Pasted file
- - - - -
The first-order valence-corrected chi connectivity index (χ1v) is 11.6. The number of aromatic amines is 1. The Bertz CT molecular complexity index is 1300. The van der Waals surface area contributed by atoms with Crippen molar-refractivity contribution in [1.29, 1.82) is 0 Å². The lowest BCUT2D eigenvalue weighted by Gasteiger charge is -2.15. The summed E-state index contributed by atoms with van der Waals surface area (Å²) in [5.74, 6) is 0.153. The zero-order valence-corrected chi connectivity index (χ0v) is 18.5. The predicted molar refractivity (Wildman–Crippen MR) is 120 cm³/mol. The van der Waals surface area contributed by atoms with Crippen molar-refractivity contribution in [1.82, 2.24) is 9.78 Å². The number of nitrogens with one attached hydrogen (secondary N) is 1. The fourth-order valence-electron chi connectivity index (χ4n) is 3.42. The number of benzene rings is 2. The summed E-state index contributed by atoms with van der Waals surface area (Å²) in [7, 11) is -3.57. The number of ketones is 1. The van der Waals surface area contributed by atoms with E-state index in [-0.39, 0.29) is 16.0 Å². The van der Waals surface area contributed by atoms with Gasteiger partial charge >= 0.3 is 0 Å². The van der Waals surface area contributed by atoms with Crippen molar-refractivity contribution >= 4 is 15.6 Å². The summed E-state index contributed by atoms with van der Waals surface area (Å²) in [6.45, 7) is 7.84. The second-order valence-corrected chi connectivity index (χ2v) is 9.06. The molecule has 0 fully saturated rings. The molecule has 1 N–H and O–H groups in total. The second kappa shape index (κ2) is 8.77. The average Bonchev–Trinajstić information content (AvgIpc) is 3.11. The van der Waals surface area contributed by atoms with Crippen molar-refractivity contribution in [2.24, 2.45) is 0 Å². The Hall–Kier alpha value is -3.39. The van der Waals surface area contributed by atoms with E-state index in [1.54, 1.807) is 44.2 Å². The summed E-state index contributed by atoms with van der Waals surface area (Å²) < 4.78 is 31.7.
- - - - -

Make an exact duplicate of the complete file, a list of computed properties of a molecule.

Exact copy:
The first-order valence-corrected chi connectivity index (χ1v) is 11.6. The number of aromatic amines is 1. The Bertz CT molecular complexity index is 1300. The van der Waals surface area contributed by atoms with Crippen molar-refractivity contribution in [1.29, 1.82) is 0 Å². The lowest BCUT2D eigenvalue weighted by Gasteiger charge is -2.15. The summed E-state index contributed by atoms with van der Waals surface area (Å²) in [5.74, 6) is 0.153. The zero-order valence-corrected chi connectivity index (χ0v) is 18.5. The predicted molar refractivity (Wildman–Crippen MR) is 120 cm³/mol. The van der Waals surface area contributed by atoms with Crippen molar-refractivity contribution in [1.82, 2.24) is 9.78 Å². The number of nitrogens with one attached hydrogen (secondary N) is 1. The fourth-order valence-electron chi connectivity index (χ4n) is 3.42. The number of benzene rings is 2. The summed E-state index contributed by atoms with van der Waals surface area (Å²) in [7, 11) is -3.57. The number of ketones is 1. The van der Waals surface area contributed by atoms with E-state index in [-0.39, 0.29) is 16.0 Å². The van der Waals surface area contributed by atoms with Gasteiger partial charge >= 0.3 is 0 Å². The van der Waals surface area contributed by atoms with Crippen molar-refractivity contribution >= 4 is 15.6 Å². The summed E-state index contributed by atoms with van der Waals surface area (Å²) in [6.45, 7) is 7.84. The second-order valence-corrected chi connectivity index (χ2v) is 9.06. The molecule has 0 fully saturated rings. The molecule has 1 N–H and O–H groups in total. The second kappa shape index (κ2) is 8.77. The average Bonchev–Trinajstić information content (AvgIpc) is 3.11. The van der Waals surface area contributed by atoms with Crippen molar-refractivity contribution in [2.24, 2.45) is 0 Å². The Hall–Kier alpha value is -3.39. The van der Waals surface area contributed by atoms with E-state index in [1.54, 1.807) is 44.2 Å². The summed E-state index contributed by atoms with van der Waals surface area (Å²) < 4.78 is 31.7.